Protecting Marine Ecosystems – Coastal Challenges and Community Involvement in South Australia

A variety of factors are causing the decline in coral reef health, from climate change to increasing run-off and herbicides, which impact symbiotic algae and can kill off the reef’s hardy skeletons. These factors also contribute to the formation of oxygen depleted zones.

These marine ecosystems are of profound significance to Indigenous Australians, contain multiple World Heritage sites and support Australia’s rapidly growing blue economy. This horizon scan will look at the role of government in protecting these important ecosystems.

What is a Marine Park?

A marine park is a section of the ocean that is set aside as a protected area to conserve the natural marine environment while also allowing some recreational use. It is essentially a watery version of the national parks on land. Some marine parks are also classed as reserves which offer a higher level of protection for the ecosystem. For example, the Great Barrier Reef is classified as a reserve rather than a marine park and is closed to people unless they are doing research on the corals. Marine parks, on the other hand, usually allow for a range of activities like snorkeling and diving.

Marine and coastal systems face a variety of emerging issues that have the potential to negatively impact marine biodiversity. It is important to identify and raise awareness of these issues at an early stage. In doing so, it is possible to mitigate negative impacts through precautionary principles before they become a significant issue. This is where horizon scans can play a valuable role.

Coastal horizon scans identify emergent issues with the potential to affect the health of marine and coastal ecosystems. These issues are then brought to the attention of scientists, conservation practitioners and policymakers. The aim is to encourage further research and development into these issues, as well as to develop appropriate policies to manage their effects.

The South Australian Coastal Horizon Scans identified a number of key issues for the state’s coast, including climate change, sustainable land and sea-based tourism, marine debris, water quality, and the impact of invasive species. The horizon scans were informed by one of the largest public consultation programs in state history, as well as expert advice from local and state advisory groups and YourSAy.

Protecting the marine environment requires a holistic approach that addresses all aspects of coastal management and planning. This includes managing tidal lands and waters for ecologically sustainable utilisation and management, and promoting the social, cultural, spiritual, economic and heritage values of the region. It is also necessary to consider how climate change will impact the coastal zone, and ensure that mitigation and adaptation strategies are embedded in all policies.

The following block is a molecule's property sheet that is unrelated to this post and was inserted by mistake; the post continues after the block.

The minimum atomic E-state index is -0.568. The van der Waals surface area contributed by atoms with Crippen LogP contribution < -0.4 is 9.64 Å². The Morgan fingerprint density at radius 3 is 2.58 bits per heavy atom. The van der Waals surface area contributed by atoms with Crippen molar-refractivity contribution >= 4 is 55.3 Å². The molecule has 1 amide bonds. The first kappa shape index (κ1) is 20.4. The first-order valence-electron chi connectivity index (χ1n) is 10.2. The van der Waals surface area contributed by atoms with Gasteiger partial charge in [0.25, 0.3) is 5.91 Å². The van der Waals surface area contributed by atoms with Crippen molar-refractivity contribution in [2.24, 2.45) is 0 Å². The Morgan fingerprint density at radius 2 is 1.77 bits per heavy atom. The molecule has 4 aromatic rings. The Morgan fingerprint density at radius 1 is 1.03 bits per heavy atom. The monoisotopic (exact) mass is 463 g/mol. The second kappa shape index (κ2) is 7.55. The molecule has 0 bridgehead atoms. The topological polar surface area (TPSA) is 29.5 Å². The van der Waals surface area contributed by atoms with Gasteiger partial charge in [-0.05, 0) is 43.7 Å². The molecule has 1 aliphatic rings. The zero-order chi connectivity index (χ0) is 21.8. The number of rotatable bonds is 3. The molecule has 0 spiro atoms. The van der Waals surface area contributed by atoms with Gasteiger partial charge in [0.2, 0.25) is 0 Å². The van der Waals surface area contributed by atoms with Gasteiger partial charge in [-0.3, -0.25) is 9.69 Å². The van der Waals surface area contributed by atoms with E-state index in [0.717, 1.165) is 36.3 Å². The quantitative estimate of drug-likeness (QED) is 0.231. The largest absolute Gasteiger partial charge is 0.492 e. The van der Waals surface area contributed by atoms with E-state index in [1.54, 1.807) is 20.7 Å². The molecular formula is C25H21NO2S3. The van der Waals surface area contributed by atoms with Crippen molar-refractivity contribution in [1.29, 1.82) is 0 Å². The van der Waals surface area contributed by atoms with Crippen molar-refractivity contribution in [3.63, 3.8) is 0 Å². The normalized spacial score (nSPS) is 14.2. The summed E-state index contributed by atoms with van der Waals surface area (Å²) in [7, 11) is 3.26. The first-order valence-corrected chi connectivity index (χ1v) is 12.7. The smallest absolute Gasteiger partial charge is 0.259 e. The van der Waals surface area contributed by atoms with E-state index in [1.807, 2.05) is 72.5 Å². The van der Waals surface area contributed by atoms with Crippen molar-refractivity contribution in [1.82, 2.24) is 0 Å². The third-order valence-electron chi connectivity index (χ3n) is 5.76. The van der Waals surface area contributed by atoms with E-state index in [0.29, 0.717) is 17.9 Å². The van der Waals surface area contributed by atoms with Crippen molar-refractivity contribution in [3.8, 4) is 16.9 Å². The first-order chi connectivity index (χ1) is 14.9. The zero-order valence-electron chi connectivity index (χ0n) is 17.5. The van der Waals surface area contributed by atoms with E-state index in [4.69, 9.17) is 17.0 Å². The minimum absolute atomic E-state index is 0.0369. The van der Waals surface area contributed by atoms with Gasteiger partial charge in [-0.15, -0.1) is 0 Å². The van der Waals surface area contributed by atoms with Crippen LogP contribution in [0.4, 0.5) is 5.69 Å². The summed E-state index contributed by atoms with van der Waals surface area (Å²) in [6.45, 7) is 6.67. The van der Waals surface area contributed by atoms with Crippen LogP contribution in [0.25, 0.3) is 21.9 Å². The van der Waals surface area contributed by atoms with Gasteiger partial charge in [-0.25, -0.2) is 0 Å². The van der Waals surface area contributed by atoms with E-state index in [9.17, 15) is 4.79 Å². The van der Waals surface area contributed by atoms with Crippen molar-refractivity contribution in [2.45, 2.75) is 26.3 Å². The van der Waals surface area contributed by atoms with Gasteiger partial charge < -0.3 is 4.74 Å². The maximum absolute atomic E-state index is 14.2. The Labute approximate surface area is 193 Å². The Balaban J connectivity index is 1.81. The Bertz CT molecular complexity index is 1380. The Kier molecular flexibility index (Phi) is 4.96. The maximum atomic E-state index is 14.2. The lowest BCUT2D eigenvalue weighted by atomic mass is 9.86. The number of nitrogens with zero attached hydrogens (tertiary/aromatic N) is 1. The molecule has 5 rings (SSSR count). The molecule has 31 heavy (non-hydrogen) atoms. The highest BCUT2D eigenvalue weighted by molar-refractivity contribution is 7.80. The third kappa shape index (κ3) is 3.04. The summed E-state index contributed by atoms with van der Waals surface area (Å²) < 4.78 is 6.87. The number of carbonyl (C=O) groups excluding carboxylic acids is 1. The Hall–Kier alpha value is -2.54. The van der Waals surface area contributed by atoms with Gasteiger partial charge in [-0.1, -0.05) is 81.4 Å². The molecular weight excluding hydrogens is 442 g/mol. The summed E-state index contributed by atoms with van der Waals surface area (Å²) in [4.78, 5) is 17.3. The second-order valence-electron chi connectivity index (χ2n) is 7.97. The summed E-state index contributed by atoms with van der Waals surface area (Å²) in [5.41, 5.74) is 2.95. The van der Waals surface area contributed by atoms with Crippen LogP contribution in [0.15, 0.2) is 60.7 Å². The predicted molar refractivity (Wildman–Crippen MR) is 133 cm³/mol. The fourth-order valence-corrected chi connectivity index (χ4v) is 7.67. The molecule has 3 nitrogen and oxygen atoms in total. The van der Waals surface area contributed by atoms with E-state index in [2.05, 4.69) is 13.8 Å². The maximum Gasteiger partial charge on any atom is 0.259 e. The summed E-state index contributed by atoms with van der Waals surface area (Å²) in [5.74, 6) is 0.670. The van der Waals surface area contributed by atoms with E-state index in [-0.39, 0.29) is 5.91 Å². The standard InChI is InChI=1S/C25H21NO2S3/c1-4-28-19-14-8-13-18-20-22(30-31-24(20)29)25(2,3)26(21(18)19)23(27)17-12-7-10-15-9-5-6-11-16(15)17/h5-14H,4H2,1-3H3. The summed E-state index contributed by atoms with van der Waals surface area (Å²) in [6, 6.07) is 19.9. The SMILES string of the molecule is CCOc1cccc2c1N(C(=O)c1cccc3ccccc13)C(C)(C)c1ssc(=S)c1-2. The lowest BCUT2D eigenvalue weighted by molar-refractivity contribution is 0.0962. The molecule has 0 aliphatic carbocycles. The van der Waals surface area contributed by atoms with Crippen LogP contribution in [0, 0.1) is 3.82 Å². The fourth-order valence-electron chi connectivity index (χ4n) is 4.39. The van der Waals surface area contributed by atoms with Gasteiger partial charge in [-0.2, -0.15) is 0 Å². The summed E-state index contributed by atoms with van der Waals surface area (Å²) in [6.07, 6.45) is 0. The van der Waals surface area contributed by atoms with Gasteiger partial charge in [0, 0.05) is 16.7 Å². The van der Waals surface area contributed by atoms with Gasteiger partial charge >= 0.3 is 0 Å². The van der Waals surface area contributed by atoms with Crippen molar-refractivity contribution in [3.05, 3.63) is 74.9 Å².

What are the Coastal Challenges?

Coastal marine environments are under increasing pressure from human activities. Many of these activities contribute to habitat degradation and the loss of valuable economic and environmental resources. Coastal habitats are also under threat from the effects of climate change and sea level rise.

The oceans and coastline provide vital natural habitat for biodiversity. Coral reefs, for example, host more than a million species of animals and plants and are an important source of food and other resources for people living around them in over 100 countries. They are major storehouses of carbon and play an important role in regulating the ocean’s water quality, shoreline protection and weather patterns.

While some areas of the coastline are experiencing rapid deterioration, others are stable or growing. Coastal erosion rates are influenced by the size and density of human settlements, soil conditions and the amount of wave-absorbing material at a site. Some coastal environments are also affected by climate changes such as warming ocean temperatures, higher storm surges and a decrease in rainfall.

Other threats to coastal ecosystems include land clearing, pollution, waste disposal and sedimentation. Industrial development and coastal aquaculture can also cause disturbance to marine environments. Many of these activities take place in estuaries and near ports. Major industries that contribute to the degrading of coastal environments include iron ore smelting and processing, paper mills, vehicle factories, power plants (coal, oil gas and nuclear) and shipping.

The resulting habitat degradation, erosion and loss of natural resources can have a devastating impact on local communities. It is essential that coastal communities have access to adequate financial, social and technical support in order to manage these resources sustainably.

Managing the conservation of marine ecosystems and their benefits to people requires an integrated approach that is aligned with regional and national policy and legislation. This involves involving the community in decision-making, problem-solving and implementation of projects and programmes.

The South Australian Marine Parks Network protects vast expanses of wild and beautiful coastline, including rocky reefs, mangrove forests, wetlands and giant kelp forests. The parks are home to endangered southern right whales, humpback whales, Australian sea lions, western blue groper and numerous other marine creatures. The Nuyts Archipelago and West Coast Bays Marine Parks also protect the world-class nursery grounds of the critically endangered whale shark, once hunted to the brink of extinction by the whaling industry.